June 30, 2011
There seems to have been a lot of rioting recently. The Greeks are rioting over government spending cuts. Hockey fans rioted in Canada’s nicest city. Soccer fans staged a riot in Argentina. And…uh-oh, what’s this? Riots all over the USA: in Washington, DC, in Peoria, IL, in Philadelphia, in Chicago, in Philadelphia again….What’s going on?
Rioting is a pretty normal state of affairs. Ancient Alexandria’s inhabitants were, the historians tell us, “always riotous.” The Gordon Riots in 1780 London destroyed the city’s two main prisons and damaged the Bank of England, as well as several embassies.
Speaking of London:
He had come prepared to incite a riot. The elements were there. The men already in the bar agreed with him and his friends that the barrier was a bloody shame. A silence spread among them, like the thickening in the air before a storm. One man poked a hole through the screen with his cane. A cadet gave it a shove. Someone else kicked it, and it moved. In a flash the whole crowd, suddenly excited and infuriated, rushed at the flimsy encumbrance and demolished it. Amid the din X shouted: “Ladies of the Empire! I stand for liberty!” It turned out that there were no ladies present, soiled or otherwise; the prostitutes had prudently decamped.…
Sordid stuff. A London music hall (i.e., vaudeville theater) named The Empire was laid out with a promenade space alongside the men’s bar so that ladies of the town could “describe their specialties and cite their prices in stage whispers.” A crusader against vice had persuaded the city council to erect a barrier between bar and promenade. This was the barrier destroyed in the riot on Saturday, November 3rd, 1894.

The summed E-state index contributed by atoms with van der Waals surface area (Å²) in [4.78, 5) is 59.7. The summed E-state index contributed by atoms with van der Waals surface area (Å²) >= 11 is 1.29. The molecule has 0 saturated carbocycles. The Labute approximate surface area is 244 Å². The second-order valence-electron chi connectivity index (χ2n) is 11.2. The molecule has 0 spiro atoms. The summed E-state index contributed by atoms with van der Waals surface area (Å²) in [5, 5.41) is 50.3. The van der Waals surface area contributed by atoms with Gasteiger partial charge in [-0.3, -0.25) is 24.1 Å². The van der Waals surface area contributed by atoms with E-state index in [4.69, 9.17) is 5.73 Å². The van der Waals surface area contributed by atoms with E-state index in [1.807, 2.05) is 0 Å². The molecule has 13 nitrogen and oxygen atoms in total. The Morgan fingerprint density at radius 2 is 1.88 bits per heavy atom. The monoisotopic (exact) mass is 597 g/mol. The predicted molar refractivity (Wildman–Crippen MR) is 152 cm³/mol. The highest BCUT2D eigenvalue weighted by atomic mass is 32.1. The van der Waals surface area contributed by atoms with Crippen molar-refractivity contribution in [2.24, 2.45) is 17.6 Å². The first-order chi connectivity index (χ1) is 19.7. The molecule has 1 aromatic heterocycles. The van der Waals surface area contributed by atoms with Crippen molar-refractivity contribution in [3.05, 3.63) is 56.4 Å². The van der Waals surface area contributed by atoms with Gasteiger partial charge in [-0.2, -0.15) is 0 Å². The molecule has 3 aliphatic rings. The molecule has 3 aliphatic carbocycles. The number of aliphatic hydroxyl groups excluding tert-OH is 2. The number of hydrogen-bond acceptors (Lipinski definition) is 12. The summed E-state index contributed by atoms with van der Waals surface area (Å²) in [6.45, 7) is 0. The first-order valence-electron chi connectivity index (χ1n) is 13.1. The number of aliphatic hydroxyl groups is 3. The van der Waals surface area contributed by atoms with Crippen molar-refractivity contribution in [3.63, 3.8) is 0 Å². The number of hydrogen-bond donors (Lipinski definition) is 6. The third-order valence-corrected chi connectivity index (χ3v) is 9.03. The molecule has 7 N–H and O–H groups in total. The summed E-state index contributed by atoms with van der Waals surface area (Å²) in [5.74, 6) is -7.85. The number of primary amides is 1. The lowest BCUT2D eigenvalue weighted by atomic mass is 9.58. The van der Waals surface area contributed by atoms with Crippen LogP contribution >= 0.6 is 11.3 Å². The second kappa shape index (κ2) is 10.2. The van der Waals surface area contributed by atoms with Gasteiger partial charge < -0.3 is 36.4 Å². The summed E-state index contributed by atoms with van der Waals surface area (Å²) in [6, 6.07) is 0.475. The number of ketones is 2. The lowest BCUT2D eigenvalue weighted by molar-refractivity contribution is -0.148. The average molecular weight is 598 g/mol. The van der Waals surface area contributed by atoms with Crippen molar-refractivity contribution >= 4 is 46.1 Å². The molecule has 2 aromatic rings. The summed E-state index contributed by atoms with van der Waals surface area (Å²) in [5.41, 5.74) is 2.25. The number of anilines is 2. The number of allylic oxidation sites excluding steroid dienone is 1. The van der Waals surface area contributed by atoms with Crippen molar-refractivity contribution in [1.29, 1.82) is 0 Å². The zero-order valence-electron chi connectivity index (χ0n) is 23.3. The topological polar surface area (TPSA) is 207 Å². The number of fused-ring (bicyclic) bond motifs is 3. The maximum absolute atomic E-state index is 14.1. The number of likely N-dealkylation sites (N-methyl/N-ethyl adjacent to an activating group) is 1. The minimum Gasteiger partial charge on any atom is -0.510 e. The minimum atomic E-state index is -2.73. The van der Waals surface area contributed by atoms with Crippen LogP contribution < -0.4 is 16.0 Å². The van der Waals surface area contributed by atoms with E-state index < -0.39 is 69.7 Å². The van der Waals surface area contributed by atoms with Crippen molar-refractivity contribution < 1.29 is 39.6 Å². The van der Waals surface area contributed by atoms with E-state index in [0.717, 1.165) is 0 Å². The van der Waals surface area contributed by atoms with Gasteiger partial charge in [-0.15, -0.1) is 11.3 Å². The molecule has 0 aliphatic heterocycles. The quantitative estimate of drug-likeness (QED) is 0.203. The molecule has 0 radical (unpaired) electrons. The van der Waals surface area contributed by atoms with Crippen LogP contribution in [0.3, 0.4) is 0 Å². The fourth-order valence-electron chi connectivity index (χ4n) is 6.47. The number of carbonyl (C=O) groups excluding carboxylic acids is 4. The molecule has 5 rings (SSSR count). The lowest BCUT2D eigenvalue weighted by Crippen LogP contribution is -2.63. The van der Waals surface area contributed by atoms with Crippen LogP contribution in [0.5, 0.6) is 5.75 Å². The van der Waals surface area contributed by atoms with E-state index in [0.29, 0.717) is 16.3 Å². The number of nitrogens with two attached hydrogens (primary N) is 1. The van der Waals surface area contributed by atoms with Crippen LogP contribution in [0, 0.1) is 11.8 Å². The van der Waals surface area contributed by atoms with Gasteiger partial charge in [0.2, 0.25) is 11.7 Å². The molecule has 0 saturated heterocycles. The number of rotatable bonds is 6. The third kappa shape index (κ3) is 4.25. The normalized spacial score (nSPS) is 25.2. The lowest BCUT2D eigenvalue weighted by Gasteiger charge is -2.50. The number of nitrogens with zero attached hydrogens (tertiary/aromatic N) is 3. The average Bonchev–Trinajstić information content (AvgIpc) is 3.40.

But who was X, the riot’s ringleader? None other than 19-year-old Winston Churchill, later to become Sir Winston Churchill, KG, OM, CH, TD, PC, DL, FRS, Hon. RA, twice Prime Minister of Britain, and winner of the Nobel Prize in Literature. (The quotes above are from William Manchester’s The Last Lion.)
Not many of us have incited a riot on behalf of street hookers. Well, I know I never have. I can’t even recall ever having been in a riot, though I had a close brush with one once.
It was around 1970 in Nottingham, England. I was visiting the place on business and went out drinking with some colleagues in the evening. We heard a disturbance in the street outside our pub and went out to look. A mob of young men, more than a hundred, were storming up the street, yelling wildly, and swinging out with their fists against passersby. It was terrifying. We ducked back into the bar and the mob flowed past. I have no idea why they were rioting—something to do with soccer, probably. (Where was the sheriff?)
A few years before that, English seaside family vacations were being ruined by the mods and rockers wars. Rockers were English bikers. They had greased hair, sideburns, leather jackets, and motorbikes. The mod was the metrosexual’s evolutionary precursor. He blow-dried his hair, wore natty suits, and rode a motor scooter. Mods and rockers hated each other. They came out in force on summer weekends and fought pitched battles on England’s few decent beaches.